Last week, it was his defence of the Spectator's policy of ignoring "fringe candidates"; this week, it's a smear job against Brian McHattie. Yes, folks, Andrew Dreschel, Hamilton's Court Scribe, is at it again in the pre-election crunch, hamming it up for the powers that be.
Before I go any farther, let me put my own cards on the table: RTH is not endorsing candidates, but I personally support Brian McHattie for ward 1. I think he's doing a tremendous job as a progressive councillor trying to do good work in a regressive city structure that is geared to deliver a friendly environment to developers.
His style is unfailingly polite, respectful, and non-confrontational. Instead of the vicious, brass-knuckle fighting that normally characterizes political struggle, McHattie tries to persuade people to look at problems differently.
He works closely with the three community councils in his ward and always attends their meetings. He doesn't dominate them or force his will upon the residents of Ward 1, but explains the issues as well as he can and then listens closely to his constituents.
McHattie is sometimes criticized for not coming down harder on those nefarious university students who have been in the news so much of late, but he recognizes that the issue is complex and that any solution that actually works is going to have to accommodate some conflicting interests. That means taking it step-by-step and working closely with the various parties, not simply beating on the students.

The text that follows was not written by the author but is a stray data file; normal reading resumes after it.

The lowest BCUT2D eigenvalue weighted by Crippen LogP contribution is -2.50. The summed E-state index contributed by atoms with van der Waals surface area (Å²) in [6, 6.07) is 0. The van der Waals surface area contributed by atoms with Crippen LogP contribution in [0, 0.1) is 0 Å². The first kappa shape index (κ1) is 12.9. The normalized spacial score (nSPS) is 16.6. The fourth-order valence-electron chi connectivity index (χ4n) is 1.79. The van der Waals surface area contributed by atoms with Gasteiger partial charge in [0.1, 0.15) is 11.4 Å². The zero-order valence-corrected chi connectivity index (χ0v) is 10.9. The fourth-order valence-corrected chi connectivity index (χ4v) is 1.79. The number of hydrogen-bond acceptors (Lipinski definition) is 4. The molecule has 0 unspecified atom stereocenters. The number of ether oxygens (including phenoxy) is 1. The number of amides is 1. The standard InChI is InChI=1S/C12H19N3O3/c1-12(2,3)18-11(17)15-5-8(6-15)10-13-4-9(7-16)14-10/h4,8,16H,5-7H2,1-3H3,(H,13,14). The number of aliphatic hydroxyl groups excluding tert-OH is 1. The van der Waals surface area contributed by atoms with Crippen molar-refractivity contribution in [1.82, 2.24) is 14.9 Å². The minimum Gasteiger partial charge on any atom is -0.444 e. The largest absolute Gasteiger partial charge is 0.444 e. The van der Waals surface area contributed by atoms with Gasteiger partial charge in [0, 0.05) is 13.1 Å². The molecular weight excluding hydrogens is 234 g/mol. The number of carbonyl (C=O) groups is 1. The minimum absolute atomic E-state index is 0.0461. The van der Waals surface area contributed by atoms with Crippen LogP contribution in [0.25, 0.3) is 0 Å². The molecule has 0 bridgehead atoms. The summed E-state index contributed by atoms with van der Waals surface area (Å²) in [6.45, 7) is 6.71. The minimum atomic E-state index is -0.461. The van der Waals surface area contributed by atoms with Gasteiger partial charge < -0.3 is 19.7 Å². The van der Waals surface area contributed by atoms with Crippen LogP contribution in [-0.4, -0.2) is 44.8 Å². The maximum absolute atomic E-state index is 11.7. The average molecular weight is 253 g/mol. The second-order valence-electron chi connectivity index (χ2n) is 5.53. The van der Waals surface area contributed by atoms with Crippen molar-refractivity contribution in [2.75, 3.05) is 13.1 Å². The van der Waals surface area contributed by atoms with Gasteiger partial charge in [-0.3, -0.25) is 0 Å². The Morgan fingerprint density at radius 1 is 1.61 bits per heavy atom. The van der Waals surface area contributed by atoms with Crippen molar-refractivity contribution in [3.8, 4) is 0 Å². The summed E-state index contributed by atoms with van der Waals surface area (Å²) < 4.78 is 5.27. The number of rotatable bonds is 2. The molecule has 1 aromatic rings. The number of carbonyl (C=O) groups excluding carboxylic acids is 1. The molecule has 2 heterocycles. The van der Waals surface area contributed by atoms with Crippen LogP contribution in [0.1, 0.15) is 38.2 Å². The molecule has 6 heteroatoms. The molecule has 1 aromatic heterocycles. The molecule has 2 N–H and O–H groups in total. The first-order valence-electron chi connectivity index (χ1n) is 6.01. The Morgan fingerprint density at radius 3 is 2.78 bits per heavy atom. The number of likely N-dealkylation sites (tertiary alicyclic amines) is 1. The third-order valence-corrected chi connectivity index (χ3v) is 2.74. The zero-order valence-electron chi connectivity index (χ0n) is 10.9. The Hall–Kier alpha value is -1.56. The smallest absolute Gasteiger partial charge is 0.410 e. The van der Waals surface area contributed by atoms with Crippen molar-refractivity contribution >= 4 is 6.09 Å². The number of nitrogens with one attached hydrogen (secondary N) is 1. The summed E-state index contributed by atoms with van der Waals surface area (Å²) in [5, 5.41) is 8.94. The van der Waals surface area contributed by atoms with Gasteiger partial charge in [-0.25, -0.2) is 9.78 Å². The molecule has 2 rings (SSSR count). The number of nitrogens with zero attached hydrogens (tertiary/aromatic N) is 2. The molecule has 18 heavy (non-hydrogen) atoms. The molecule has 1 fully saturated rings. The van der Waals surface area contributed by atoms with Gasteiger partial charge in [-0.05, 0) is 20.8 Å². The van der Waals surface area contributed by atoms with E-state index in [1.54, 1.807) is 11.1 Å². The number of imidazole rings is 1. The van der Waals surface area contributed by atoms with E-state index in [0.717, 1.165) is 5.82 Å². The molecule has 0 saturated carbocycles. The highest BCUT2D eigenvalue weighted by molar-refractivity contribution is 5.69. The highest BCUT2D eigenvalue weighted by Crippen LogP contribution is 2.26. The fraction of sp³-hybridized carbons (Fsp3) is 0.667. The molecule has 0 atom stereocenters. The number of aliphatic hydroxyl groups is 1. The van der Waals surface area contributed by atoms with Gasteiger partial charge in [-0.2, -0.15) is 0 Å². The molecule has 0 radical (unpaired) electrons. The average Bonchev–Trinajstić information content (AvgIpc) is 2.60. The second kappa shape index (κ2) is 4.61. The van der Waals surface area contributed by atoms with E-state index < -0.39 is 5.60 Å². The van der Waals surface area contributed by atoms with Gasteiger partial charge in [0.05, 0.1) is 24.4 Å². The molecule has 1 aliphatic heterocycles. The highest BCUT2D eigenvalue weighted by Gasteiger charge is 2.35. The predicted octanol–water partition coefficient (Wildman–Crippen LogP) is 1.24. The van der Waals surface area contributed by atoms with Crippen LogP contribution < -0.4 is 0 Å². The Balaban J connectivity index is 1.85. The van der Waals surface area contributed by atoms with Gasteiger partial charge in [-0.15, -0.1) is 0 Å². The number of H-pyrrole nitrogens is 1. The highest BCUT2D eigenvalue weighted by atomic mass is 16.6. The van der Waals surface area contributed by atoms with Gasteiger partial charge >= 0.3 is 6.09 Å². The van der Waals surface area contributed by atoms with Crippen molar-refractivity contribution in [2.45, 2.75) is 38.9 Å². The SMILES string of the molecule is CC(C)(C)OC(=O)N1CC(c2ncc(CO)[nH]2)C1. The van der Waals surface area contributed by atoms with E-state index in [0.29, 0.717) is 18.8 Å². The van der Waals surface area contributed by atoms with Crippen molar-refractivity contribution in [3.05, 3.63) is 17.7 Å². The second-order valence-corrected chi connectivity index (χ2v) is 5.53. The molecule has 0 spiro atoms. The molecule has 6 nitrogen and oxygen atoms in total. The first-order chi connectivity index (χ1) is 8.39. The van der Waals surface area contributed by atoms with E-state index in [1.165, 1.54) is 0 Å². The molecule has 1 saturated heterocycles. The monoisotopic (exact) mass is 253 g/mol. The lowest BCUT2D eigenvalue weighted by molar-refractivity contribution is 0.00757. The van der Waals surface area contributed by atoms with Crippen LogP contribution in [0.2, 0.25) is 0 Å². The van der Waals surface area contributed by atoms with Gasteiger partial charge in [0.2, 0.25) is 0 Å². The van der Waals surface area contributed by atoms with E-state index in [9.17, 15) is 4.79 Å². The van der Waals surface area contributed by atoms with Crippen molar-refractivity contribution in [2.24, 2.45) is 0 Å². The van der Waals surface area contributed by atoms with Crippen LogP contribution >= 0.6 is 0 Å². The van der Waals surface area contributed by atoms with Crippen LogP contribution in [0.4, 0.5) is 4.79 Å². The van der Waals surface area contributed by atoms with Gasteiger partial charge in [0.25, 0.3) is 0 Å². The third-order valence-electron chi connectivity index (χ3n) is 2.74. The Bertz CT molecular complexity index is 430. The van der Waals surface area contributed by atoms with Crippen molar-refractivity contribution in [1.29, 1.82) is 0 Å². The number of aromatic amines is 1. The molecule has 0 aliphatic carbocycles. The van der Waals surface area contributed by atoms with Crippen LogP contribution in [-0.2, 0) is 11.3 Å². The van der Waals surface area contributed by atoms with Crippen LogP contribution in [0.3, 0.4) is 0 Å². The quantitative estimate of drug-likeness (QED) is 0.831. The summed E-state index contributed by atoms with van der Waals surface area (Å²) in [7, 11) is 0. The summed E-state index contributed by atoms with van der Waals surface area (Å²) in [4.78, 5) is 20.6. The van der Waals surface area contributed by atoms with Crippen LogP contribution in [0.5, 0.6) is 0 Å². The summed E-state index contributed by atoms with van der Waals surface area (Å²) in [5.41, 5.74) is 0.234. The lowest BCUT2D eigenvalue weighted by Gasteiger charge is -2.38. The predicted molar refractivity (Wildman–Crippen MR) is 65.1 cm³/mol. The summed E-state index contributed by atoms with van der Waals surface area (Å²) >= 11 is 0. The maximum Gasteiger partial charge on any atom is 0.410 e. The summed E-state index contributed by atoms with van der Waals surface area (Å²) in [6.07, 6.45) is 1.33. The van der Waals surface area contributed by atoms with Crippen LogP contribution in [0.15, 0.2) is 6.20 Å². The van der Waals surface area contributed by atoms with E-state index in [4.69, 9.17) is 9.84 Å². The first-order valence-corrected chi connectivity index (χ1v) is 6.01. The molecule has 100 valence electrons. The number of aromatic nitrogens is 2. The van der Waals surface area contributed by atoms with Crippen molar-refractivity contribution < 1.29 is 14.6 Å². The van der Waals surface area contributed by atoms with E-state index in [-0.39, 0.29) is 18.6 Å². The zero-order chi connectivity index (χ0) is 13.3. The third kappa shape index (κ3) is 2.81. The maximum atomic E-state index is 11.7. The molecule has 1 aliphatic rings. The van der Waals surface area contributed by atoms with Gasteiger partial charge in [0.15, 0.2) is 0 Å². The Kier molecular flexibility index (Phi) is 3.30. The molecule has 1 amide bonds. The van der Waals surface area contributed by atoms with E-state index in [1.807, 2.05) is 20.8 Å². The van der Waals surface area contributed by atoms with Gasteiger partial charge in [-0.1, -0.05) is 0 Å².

Futher, McHattie accepted no corporate or union donations for his 2003 campaign, and is accepting none for this one. That leaves him at a strategic disadvantage, because he simply has fewer material resources than an opponent who receives donations from corporations that don't like Brian's kind of oversight or accountability.
That means his signs are smaller and arrive more slowly. It means his campaign depends on volunteer organizers and canvassers (I am one of those volunteers) instead of mass mailouts. It means he doesn't get the benefit of shout-outs from the mayor, accolades from the city newspaper, or celebrity endorsements from local businesspeople and ex-politicians.
It means he has to deal with smear jobs by Andrew Dreschel, who has criticized McHattie almost continuously for the past three years (with one notable exception - more on this below).
Dreschel is highly skilled in the use of weasel words to drive home his views without presenting much in the way of evidence or even a clear argument, and his chops are on full display in today's column. Dreschel tries to nudge the reader toward his point of view through the use of connotation. Emotive words beat neutral words, and neutral words get a bump with emotive adverbs and adjectives.
Today's attack is nothing if not sophisticated. Dreschel jumps in by claiming that the signs for Tony Greco are "everywhere," Greco's campaign is "exceptionally strong," and McHattie is "running scared."